Islam in Europe or European Islam?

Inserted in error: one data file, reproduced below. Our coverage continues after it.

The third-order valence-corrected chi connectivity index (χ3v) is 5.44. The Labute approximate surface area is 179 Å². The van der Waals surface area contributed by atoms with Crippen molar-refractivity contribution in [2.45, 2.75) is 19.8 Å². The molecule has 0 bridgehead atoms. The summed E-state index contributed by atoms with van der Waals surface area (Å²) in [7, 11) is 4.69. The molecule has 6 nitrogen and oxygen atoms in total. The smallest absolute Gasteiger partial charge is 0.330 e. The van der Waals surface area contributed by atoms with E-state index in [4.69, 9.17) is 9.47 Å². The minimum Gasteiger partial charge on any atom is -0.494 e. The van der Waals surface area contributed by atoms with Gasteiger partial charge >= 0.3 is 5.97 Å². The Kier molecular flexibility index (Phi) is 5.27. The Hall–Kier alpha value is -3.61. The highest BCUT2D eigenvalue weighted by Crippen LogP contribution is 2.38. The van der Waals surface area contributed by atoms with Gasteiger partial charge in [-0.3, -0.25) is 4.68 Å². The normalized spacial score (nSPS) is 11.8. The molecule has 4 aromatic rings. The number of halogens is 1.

Islam in Europe or European Islam?